NACFE: Advancing battery technology boosts outlook for electric commercial vehicles

May 2, 2018
Commercial battery electric vehicles will not be a solution for every market, but will play a larger role in freight transportation, a new report said.

LONG BEACH, CA. Battery technology is improving so rapidly, it is becoming more realistic to expect faster adoption of commercial battery electric vehicles (CBEVs), according to a new report from the North American Council for Freight Efficiency (NACFE). 
Mike Roeth, NACFE’s executive director, said the guidance report issued on May 1 at the Advanced Clean Transportation (ACT) Expo is among the most comprehensive the group has released.
The increased capacity and decreased cost and weight of batteries is happening so fast, it “could spur increases in CBEV efficiency that likely cannot be matched by evolutionary changes to internal combustion engines,” the report said.

The report said the a lack of charging infrastructure is not a detriment, but instead  “an opportunity for market growth.”

At the same time, reliability of the vehicles will improve as existing manufacturers gain experience, and new entrants such as Tesla, Thor, and Chanje, further help “speed innovation through competition for market share.”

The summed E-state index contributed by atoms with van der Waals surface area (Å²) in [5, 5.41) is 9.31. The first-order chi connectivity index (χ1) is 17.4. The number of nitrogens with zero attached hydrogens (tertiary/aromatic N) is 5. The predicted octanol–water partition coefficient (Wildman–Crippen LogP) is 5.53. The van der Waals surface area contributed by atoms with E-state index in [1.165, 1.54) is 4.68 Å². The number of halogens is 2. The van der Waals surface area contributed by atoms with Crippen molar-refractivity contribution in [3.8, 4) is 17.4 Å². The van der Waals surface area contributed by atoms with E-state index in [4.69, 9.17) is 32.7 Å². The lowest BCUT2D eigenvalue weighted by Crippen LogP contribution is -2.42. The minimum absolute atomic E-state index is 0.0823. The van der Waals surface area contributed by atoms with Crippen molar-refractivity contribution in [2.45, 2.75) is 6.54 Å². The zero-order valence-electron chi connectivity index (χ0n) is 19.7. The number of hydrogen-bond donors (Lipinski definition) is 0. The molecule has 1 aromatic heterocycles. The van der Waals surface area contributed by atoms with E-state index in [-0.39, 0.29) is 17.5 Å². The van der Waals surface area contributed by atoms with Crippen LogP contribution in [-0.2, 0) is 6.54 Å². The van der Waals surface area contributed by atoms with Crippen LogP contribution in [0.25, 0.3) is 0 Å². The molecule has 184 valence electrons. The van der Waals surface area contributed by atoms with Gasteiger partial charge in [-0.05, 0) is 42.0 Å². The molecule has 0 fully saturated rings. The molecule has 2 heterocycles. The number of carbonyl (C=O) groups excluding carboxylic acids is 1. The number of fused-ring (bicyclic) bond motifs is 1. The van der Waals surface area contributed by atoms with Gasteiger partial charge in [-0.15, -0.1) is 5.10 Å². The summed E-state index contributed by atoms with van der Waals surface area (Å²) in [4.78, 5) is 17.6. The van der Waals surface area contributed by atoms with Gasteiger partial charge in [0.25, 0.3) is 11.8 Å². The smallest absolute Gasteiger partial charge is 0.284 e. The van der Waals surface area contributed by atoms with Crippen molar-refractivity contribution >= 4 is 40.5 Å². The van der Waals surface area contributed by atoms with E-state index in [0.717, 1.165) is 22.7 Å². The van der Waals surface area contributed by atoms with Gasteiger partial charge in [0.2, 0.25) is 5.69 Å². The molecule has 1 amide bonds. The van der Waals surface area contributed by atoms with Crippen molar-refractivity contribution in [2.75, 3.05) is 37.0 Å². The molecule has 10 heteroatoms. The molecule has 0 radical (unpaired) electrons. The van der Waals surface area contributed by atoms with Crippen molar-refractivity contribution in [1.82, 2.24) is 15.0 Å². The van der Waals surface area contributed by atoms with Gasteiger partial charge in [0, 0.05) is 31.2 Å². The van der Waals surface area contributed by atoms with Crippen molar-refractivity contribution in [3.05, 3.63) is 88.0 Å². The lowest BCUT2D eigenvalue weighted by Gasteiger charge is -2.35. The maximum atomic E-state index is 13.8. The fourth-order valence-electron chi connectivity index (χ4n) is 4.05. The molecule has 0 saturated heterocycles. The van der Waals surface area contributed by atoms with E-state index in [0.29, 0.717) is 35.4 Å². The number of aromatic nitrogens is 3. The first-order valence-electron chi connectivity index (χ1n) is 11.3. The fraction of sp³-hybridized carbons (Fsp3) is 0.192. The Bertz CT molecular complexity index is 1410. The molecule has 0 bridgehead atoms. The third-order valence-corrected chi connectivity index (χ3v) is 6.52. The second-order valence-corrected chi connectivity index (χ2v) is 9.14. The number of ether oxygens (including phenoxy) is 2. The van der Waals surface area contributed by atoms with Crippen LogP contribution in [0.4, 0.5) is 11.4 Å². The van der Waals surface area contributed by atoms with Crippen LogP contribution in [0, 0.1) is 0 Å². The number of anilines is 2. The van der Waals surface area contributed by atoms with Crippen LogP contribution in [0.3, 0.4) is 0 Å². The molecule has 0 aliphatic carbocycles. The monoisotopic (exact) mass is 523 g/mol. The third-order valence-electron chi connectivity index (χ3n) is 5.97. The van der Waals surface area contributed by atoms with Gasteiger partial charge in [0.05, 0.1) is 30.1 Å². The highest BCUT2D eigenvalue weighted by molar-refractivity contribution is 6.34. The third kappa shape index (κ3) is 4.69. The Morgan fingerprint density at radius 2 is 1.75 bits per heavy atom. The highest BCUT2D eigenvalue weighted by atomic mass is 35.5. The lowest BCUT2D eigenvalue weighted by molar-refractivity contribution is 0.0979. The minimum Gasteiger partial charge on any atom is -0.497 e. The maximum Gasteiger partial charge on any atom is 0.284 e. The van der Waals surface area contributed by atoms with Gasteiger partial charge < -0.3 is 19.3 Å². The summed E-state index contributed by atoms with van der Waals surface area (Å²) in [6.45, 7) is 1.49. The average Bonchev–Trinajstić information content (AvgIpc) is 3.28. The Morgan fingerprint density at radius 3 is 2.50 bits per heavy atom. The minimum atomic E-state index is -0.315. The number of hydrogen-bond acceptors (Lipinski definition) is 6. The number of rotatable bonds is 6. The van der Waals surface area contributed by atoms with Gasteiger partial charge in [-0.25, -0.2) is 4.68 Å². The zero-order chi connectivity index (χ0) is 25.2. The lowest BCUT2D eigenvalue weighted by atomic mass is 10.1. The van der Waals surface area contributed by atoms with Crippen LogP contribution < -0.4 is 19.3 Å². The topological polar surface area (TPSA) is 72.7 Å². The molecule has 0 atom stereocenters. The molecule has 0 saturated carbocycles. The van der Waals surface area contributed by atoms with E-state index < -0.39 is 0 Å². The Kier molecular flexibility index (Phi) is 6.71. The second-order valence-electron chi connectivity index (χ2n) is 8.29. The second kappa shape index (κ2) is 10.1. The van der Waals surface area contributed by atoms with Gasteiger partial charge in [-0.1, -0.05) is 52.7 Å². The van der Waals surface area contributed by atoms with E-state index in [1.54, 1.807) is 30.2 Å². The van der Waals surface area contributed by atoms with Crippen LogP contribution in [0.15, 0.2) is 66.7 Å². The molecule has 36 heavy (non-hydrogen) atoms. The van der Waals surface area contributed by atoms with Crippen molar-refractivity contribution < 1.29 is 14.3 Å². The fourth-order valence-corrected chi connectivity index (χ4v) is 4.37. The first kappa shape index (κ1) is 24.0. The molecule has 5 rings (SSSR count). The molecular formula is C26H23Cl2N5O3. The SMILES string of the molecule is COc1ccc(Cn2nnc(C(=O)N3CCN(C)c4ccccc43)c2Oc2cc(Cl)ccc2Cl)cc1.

While there remain unanswered questions on maintenance and service costs, “feedback from medium-duty electric truck operators suggests that after separating out early failures, these vehicles have lower maintenance costs than diesel over the long run,” the report said.

NAFCE suggested that mixed fleets, with individual vehicles optimized for specific routes and duty cycles, will likely be the norm for several decades. The first adopters will be in the urban delivery segment, with predictable routes between 50-100 miles per day.

The overall report’s findings fall into the categories of weight, technology, cost, and charging/electric grid issues. More details can be found at NACFE’s web site.

About the Author

Neil Abt

Neil Abt, editorial director at Fleet Owner, is a veteran journalist with over 20 years of reporting experience, including 15 years spent covering the trucking industry. A graduate of American University in Washington, D.C., he began his career covering sports for The Washington Post newspaper, followed by a position in the newsroom of America Online (AOL) and then both reporting and leadership roles at Transport Topics. Abt is based out of Portland, Oregon.

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